This concludes the detailed description of reflector configurations of the present invention, and some important variations of them. The energy converters 150, 151 & 152 employed in preferred embodiments, suitable for those reflector configurations, will be described hereinafter, first in theory, and then in the form of implementation.
For primarily direct electricity generation, a control strategy to maintain the conversion elements at some specific temperature, or to limit the temperature to below some specific limit, is much more appropriate. For example, most silicon (Si) photocells provide best efficiency when they are kept cool. Gallium arsenide (GaAs) cells prefer much higher temperatures. Naturally, for the temperature limiting strategy to work, there must be a heat sink guaranteed to stay at lower temperature, into which the generated thermal energy is "dumped."
The control methods which will be presented here apply directly to best efficiency and temperature limiting strategies, and provide the basis for the highest temperature strategy.
FIG. 32A depicts an arrangement of a multiple sectioned energy converter 150, 151 used in a horizontally installed collector. This takes advantage of a high solar radiation flux, which occurs on only a part of a line of concentration 104. Each section has its own heat chamber 164, and receives its independent flow of heat transport fluid trough its transport fluid inlet 166, from a common entry header 260. Each section further has an independent transport fluid outlet 168, equipped with a valve or a damper 172, which has an associated digitally movable actuator, venting out to the common exit header 262. A temperature sensor 180 is provided in each section, before the transport fluid outlet 168, generally in the area of highest temperature in that section. The sections are separated from each other with section walls 177, each containing an insulating air gap. This arrangement allows the thermal conversion process to be controlled to the desired effect, which may be to maximize the efficiency, to maximize the temperature, or to keep the temperature at the best range for the PV cells used in solar radiation to electricity conversion. To control the temperature of a section, the following proportional algorithm is used: ##EQU7##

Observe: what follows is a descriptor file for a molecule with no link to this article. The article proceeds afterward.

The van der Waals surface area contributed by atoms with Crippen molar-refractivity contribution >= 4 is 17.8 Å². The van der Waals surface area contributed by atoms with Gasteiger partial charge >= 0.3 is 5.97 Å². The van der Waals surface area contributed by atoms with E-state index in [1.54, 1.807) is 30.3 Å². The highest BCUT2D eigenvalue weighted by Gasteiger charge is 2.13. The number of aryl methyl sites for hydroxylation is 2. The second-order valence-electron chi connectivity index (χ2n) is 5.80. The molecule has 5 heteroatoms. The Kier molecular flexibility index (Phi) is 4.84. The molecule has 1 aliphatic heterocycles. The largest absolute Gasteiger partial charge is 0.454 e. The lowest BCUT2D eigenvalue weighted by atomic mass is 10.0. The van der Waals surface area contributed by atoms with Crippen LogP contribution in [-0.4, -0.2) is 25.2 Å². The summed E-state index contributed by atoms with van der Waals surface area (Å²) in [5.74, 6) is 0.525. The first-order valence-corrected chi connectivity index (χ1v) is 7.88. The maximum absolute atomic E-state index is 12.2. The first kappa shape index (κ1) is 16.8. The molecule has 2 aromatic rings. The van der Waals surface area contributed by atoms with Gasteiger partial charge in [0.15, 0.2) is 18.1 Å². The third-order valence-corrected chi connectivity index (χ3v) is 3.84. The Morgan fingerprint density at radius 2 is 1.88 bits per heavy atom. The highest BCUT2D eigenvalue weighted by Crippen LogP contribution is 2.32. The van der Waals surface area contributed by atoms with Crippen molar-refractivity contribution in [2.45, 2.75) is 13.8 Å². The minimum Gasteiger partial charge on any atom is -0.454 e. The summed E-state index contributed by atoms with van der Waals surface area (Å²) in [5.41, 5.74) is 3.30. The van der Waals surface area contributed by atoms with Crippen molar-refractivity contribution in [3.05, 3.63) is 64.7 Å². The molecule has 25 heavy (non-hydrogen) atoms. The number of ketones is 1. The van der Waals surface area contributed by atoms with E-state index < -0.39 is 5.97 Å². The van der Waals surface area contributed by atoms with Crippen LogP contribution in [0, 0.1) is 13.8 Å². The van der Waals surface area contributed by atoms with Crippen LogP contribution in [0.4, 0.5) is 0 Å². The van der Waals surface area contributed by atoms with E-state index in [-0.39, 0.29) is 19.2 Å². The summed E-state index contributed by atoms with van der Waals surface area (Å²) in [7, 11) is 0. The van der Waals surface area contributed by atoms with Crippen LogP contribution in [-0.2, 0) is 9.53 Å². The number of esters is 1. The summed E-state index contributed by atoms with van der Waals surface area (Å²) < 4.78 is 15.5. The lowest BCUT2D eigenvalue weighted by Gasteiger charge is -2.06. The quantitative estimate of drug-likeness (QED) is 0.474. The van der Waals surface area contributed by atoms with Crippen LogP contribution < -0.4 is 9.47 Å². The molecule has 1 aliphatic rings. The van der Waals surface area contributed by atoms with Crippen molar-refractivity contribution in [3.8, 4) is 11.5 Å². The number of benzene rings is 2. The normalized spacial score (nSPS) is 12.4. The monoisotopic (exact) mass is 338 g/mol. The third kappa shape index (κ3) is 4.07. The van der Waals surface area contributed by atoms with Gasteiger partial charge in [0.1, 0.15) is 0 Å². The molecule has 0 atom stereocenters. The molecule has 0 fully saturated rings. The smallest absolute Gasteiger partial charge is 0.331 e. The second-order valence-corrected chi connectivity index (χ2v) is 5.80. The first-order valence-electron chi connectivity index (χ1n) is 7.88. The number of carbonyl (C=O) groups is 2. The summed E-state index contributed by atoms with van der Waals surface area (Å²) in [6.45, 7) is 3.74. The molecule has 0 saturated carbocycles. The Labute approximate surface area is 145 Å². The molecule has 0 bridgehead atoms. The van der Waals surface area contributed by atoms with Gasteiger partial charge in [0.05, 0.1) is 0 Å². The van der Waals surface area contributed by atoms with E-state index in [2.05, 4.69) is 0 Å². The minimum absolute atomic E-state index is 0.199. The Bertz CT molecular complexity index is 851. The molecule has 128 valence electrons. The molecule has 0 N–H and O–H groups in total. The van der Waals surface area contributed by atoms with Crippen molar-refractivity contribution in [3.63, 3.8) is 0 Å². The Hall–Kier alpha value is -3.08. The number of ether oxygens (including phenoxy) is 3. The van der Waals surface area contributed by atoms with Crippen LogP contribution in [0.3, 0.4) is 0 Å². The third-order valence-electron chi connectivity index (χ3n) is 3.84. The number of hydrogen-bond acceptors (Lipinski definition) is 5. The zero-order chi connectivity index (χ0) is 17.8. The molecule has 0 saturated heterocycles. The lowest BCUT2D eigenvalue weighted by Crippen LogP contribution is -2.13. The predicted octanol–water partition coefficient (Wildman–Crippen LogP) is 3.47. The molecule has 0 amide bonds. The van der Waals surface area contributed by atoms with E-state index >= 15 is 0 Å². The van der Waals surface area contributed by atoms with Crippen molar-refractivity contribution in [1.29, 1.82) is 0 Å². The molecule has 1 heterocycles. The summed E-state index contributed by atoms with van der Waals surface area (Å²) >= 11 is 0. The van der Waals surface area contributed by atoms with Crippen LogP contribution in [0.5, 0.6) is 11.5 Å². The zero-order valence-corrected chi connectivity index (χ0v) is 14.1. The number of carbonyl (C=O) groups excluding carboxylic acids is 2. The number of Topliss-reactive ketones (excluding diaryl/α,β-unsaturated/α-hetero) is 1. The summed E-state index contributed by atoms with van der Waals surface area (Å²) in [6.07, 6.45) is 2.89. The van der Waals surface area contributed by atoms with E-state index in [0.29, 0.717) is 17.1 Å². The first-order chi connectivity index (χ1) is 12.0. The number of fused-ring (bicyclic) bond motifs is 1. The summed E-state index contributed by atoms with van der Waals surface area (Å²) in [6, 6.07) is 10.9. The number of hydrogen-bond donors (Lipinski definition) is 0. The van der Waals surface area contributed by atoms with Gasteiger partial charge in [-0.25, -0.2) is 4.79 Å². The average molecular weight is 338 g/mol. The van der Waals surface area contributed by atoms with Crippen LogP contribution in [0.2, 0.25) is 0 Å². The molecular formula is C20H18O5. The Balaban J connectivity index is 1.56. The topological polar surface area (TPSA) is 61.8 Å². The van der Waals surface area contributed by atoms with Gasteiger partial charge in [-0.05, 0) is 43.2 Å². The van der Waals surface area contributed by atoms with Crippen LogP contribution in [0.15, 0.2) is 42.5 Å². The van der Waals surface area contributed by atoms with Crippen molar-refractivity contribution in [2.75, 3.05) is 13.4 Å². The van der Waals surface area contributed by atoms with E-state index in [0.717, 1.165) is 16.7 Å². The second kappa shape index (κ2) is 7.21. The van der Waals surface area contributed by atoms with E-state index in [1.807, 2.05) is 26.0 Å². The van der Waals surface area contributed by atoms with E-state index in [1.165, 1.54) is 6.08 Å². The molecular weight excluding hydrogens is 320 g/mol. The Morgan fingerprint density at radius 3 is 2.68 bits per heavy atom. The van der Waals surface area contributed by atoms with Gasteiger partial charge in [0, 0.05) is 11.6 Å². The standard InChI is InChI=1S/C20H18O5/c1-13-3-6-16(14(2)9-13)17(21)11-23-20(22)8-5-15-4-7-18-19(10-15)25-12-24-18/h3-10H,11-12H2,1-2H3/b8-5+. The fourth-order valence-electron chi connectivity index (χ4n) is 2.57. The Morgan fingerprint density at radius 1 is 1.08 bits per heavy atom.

In the above algorithm, Tx is the exit temperature measured by the sensor 180, Td is the demand temperature (such as the measured temperature of a heat storage), Th is the threshold or temperature differential to determine when the valve or damper 172 should begin to open, Dp is the position of the exit valve or a damper (0 being closed and 1.0 being 100% open), and Gh is the gain determining the control range. The temperature control diagram shown in FIG. 33 also illustrates the algorithm.